South Dakota minimum wage laws require employers to pay employees for all hours worked; however, they do not address when an employer must count employee time as hours worked. Because most employers and employees in South Dakota are subject to the federal Fair Labor Standards Act, the standards set forth in that law related to hours worked may provide reasonable guidance.
South Dakota has no general provision governing overtime pay, but most employees would be subject to the federal Fair Labor Standards Act, which requires that all nonexempt employees be paid at a rate of 1.5 times their regular rate of pay for all hours worked over 40 in a week. Private employers cannot satisfy their overtime obligations by providing compensatory time and must pay overtime-eligible employees an overtime premium for hours over 40 in a workweek.
South Dakota does not have a law requiring an employer to provide rest breaks and meal periods.
Breast Feeding Law
S.D. Codified Laws Ann. § 22-24A-2 (2002) exempts mothers who are breastfeeding from indecency laws. 2012 S.D. Sess. Laws, Chap. 114 provides for an exemption from jury duty for a mother who is breastfeeding a baby younger than one year. A written notice requesting an exemption must be submitted to the clerk of court within ten days of receiving the summons for jury duty.
State law does not require an employer to provide an employee with vacation pay benefits. However, if an employer decides to do so, he must give notice of the policy to the employee, abide by the policy, and not discriminate in its administering of the policy.
Effective January 1, 2018, South Dakota’s hourly minimum wage is $8.85, and the hourly minimum wage for tipped employees is $4.33, which are increases from the $8.55 hourly minimum wage and $4.28 hourly minimum wage for tipped employees that were in effect in 2016.
The state’s youth minimum wage is no longer in effect, and workers younger than 18 are to receive the state’s hourly minimum wage, under a ballot measure (Referred Law 20) that was certified November 16, 2016, as having failed. The measure sought to establish a youth minimum wage of $7.50.
Effective January 1, 2018, the state’s hourly minimum cash wage for tipped employees (those regularly receiving more than $35 a month in tips and other considerations) is $4.425, which is no less than 50 percent of the state’s minimum hourly wage. Tipped employees must be paid a cash wage of at least 50 percent of the state minimum wage.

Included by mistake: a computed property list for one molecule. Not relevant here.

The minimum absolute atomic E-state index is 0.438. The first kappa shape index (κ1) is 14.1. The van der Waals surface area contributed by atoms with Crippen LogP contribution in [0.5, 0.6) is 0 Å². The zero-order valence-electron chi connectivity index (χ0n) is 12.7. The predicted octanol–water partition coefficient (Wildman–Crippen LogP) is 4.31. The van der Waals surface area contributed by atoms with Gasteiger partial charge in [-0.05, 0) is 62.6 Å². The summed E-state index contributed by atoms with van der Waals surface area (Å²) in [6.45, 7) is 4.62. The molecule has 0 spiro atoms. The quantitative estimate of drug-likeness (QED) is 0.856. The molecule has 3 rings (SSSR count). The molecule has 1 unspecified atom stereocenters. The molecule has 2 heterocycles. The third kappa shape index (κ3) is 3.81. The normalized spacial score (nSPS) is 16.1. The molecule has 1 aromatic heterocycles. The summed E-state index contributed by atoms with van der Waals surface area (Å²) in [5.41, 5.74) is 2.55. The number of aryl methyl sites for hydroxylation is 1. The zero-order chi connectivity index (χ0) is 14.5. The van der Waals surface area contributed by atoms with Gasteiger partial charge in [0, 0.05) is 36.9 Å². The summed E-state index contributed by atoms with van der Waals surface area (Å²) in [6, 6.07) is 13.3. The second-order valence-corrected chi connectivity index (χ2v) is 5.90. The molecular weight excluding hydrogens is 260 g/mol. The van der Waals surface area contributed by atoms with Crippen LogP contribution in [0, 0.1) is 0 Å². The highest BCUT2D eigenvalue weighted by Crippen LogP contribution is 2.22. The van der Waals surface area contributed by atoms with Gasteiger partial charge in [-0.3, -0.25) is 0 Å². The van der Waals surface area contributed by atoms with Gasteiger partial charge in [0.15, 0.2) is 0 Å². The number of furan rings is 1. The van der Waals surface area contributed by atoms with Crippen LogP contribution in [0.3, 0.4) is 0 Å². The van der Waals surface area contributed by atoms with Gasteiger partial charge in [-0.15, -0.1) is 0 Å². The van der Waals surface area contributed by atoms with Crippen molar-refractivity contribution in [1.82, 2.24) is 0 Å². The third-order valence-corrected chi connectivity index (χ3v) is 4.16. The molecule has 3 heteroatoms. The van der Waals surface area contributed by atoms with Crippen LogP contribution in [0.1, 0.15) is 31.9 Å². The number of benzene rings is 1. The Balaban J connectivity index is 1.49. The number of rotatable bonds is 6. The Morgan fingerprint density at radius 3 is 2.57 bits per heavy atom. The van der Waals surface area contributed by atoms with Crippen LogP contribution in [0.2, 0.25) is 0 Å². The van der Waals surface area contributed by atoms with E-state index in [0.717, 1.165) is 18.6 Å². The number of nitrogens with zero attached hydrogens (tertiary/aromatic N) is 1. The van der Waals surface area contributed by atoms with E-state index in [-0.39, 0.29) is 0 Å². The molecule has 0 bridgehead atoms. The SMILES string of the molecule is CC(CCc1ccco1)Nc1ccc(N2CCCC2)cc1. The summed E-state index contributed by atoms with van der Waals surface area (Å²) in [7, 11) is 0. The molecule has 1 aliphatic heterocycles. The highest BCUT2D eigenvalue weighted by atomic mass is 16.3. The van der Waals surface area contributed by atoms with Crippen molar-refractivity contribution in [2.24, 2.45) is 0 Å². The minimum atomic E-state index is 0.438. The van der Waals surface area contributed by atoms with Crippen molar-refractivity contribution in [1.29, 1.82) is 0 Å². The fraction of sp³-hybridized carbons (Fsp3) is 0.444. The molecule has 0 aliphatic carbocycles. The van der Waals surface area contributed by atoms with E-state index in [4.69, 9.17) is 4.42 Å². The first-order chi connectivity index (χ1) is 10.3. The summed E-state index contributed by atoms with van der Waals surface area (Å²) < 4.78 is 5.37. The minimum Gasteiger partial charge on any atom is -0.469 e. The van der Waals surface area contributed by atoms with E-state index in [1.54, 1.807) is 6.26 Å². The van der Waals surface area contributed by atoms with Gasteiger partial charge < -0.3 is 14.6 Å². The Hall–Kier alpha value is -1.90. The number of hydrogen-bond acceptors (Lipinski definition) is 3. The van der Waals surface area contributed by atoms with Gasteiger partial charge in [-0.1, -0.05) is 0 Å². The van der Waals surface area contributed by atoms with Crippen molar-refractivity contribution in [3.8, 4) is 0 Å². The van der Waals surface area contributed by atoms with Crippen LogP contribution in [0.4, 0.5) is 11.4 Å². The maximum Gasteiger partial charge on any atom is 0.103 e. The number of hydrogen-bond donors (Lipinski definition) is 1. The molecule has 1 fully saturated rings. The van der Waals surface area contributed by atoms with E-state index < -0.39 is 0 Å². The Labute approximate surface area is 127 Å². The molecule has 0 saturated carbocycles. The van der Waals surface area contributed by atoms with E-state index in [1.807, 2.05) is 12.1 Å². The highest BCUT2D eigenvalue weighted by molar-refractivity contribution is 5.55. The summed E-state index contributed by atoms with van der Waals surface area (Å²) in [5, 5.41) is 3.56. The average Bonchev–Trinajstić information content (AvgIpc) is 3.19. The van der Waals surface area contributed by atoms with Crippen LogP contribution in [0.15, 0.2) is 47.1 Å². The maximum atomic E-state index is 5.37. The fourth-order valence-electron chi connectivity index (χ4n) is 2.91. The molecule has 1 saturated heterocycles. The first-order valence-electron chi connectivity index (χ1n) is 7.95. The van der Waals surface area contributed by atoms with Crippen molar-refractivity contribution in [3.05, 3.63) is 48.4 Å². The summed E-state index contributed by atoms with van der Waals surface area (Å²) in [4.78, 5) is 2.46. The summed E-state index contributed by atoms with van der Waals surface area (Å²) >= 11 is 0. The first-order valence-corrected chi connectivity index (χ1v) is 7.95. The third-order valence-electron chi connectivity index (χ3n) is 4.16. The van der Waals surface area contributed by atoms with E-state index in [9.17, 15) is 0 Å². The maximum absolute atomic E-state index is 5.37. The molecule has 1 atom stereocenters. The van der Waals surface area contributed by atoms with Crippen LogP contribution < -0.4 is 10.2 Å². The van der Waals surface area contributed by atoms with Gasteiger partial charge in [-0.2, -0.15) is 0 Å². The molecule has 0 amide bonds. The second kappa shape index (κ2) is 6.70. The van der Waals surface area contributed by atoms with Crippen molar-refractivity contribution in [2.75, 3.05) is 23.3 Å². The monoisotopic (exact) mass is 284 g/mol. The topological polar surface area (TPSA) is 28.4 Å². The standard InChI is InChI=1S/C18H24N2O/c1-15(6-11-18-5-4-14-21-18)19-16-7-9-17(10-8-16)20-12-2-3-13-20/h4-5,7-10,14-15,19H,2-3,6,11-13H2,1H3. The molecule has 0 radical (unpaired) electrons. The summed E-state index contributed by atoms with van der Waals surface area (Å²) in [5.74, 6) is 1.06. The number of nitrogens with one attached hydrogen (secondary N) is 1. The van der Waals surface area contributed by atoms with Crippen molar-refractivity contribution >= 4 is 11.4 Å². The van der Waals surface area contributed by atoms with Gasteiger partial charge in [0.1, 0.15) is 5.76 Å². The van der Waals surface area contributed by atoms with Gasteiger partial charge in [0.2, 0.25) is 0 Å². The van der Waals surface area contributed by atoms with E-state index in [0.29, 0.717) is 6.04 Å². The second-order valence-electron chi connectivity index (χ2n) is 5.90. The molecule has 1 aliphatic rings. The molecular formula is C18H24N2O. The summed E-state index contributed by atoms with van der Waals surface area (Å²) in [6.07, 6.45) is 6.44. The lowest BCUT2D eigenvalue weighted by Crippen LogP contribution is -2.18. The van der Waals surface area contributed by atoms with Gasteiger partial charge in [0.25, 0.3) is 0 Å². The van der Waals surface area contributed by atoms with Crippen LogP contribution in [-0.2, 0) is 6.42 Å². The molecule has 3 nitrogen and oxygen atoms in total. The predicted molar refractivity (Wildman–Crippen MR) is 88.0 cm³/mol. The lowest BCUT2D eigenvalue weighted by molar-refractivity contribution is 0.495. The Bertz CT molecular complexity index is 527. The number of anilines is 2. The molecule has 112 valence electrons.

There are no general or youth provisions regarding meal and rest breaks.
An employee called to jury duty may not be fired or demoted for serving as a juror. However, the employer decides whether the work time missed will be with or without pay.
An employer shall grant a temporary leave of absence without loss of job status or seniority resulting therefrom, to any employee who is a member of the Legislature in order that such employee may perform any official duty as a member of the Legislature. Such temporary leave of absence may be with or without pay within the discretion of the employer. Any agreement between an employer and an employee which, as a condition precedent to employment, promotion or benefit enhancement, restricts the employee’s right to serve in the Legislature is void as a matter of public policy.
Any person entitled to vote at any election held within this state, including a primary election, shall, on the day of such election, be entitled to absent himself from any service or employment in which he is then engaged or employed for a period of two consecutive hours between the time of opening and the time of closing the polls; provided such person does not have a period of two consecutive hours during the time the polls are open during which he is not required to be present at his work or place of employment. Such voter is not, because of so absenting himself, liable to any penalty, nor may any deduction be made on account of such absence from his usual salary or wages. The employer may specify the hours during which such employee may absent himself as aforesaid.
Any resident of this state who is a member of any state’s National Guard who is ordered to active duty service by the Governor of that state or the President of the United States has all protections afforded to persons serving on federal active duty by the Servicemembers Civil Relief Act of 2003, 54 Stat. 1178, 50 App. U.S.C.A. 501-548 and 560-591, as amended to January 1, 2007, and by the Uniformed Services Employment and Reemployment Rights Act, 108 Stat. 3149, 38 U.S.C.A. 4301 to 4333, as amended to January 1, 2007.
Last updated on: September 27th, 2018